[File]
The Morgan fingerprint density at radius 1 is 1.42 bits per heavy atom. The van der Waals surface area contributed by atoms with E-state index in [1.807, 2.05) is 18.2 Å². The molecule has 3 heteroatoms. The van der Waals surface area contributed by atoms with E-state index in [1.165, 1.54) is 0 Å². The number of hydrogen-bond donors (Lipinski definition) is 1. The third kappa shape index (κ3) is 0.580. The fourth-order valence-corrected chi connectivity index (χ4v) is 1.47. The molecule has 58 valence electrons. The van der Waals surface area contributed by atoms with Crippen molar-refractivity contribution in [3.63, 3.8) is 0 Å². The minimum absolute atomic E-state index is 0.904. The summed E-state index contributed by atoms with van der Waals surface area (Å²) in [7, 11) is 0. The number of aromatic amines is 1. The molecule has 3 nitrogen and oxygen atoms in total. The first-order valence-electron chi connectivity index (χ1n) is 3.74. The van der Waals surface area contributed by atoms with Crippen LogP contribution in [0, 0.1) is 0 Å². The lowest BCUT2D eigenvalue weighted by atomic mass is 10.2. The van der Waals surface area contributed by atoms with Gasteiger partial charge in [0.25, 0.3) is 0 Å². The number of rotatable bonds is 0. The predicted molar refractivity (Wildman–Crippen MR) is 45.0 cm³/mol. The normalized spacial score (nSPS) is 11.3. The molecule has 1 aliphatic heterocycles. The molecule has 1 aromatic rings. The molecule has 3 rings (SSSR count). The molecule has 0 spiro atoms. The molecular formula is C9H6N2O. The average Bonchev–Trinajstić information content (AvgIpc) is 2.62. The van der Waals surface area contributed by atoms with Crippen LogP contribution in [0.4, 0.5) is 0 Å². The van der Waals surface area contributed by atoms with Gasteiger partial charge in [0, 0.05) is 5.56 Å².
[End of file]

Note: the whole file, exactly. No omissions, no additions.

The Morgan fingerprint density at radius 1 is 1.42 bits per heavy atom. The van der Waals surface area contributed by atoms with E-state index in [1.807, 2.05) is 18.2 Å². The molecule has 3 heteroatoms. The van der Waals surface area contributed by atoms with E-state index in [1.165, 1.54) is 0 Å². The number of hydrogen-bond donors (Lipinski definition) is 1. The third kappa shape index (κ3) is 0.580. The fourth-order valence-corrected chi connectivity index (χ4v) is 1.47. The molecule has 58 valence electrons. The van der Waals surface area contributed by atoms with Crippen molar-refractivity contribution in [3.63, 3.8) is 0 Å². The minimum absolute atomic E-state index is 0.904. The summed E-state index contributed by atoms with van der Waals surface area (Å²) in [7, 11) is 0. The number of aromatic amines is 1. The molecule has 3 nitrogen and oxygen atoms in total. The first-order valence-electron chi connectivity index (χ1n) is 3.74. The van der Waals surface area contributed by atoms with Crippen LogP contribution in [0, 0.1) is 0 Å². The lowest BCUT2D eigenvalue weighted by atomic mass is 10.2. The van der Waals surface area contributed by atoms with Gasteiger partial charge in [0.25, 0.3) is 0 Å². The number of rotatable bonds is 0. The predicted molar refractivity (Wildman–Crippen MR) is 45.0 cm³/mol. The normalized spacial score (nSPS) is 11.3. The molecule has 1 aliphatic heterocycles. The molecule has 1 aromatic rings. The molecule has 3 rings (SSSR count). The molecule has 0 spiro atoms. The molecular formula is C9H6N2O. The average Bonchev–Trinajstić information content (AvgIpc) is 2.62. The van der Waals surface area contributed by atoms with Crippen LogP contribution in [0.4, 0.5) is 0 Å². The van der Waals surface area contributed by atoms with Gasteiger partial charge in [0, 0.05) is 5.56 Å².